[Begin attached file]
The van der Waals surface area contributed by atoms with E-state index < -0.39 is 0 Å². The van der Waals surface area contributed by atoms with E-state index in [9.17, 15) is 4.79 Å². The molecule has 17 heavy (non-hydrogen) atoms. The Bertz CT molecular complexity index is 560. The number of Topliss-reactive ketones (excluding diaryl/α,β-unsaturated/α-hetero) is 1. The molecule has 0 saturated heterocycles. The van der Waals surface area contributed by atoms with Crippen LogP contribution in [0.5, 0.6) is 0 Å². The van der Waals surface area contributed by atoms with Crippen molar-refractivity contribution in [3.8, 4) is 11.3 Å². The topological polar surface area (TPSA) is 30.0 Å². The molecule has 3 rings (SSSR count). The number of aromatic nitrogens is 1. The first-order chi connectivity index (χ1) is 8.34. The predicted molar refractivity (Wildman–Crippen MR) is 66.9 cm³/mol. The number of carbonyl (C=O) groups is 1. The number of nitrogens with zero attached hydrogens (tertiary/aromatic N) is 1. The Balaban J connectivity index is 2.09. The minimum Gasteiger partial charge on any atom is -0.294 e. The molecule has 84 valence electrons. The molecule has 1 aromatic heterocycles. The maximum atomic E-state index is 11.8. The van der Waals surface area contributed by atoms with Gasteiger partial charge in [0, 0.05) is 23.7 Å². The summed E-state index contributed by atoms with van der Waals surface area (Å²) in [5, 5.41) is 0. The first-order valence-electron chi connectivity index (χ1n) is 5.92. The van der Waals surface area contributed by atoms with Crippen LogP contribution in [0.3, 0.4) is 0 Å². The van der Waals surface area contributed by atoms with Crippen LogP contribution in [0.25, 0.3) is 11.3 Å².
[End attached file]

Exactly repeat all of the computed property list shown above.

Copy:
The van der Waals surface area contributed by atoms with E-state index < -0.39 is 0 Å². The van der Waals surface area contributed by atoms with E-state index in [9.17, 15) is 4.79 Å². The molecule has 17 heavy (non-hydrogen) atoms. The Bertz CT molecular complexity index is 560. The number of Topliss-reactive ketones (excluding diaryl/α,β-unsaturated/α-hetero) is 1. The molecule has 0 saturated heterocycles. The van der Waals surface area contributed by atoms with Crippen LogP contribution in [0.5, 0.6) is 0 Å². The van der Waals surface area contributed by atoms with Crippen molar-refractivity contribution in [3.8, 4) is 11.3 Å². The topological polar surface area (TPSA) is 30.0 Å². The molecule has 3 rings (SSSR count). The number of aromatic nitrogens is 1. The first-order chi connectivity index (χ1) is 8.34. The predicted molar refractivity (Wildman–Crippen MR) is 66.9 cm³/mol. The number of carbonyl (C=O) groups is 1. The number of nitrogens with zero attached hydrogens (tertiary/aromatic N) is 1. The Balaban J connectivity index is 2.09. The minimum Gasteiger partial charge on any atom is -0.294 e. The molecule has 84 valence electrons. The molecule has 1 aromatic heterocycles. The maximum atomic E-state index is 11.8. The van der Waals surface area contributed by atoms with Gasteiger partial charge in [0, 0.05) is 23.7 Å². The summed E-state index contributed by atoms with van der Waals surface area (Å²) in [5, 5.41) is 0. The first-order valence-electron chi connectivity index (χ1n) is 5.92. The van der Waals surface area contributed by atoms with Crippen LogP contribution in [0.3, 0.4) is 0 Å². The van der Waals surface area contributed by atoms with Crippen LogP contribution in [0.25, 0.3) is 11.3 Å².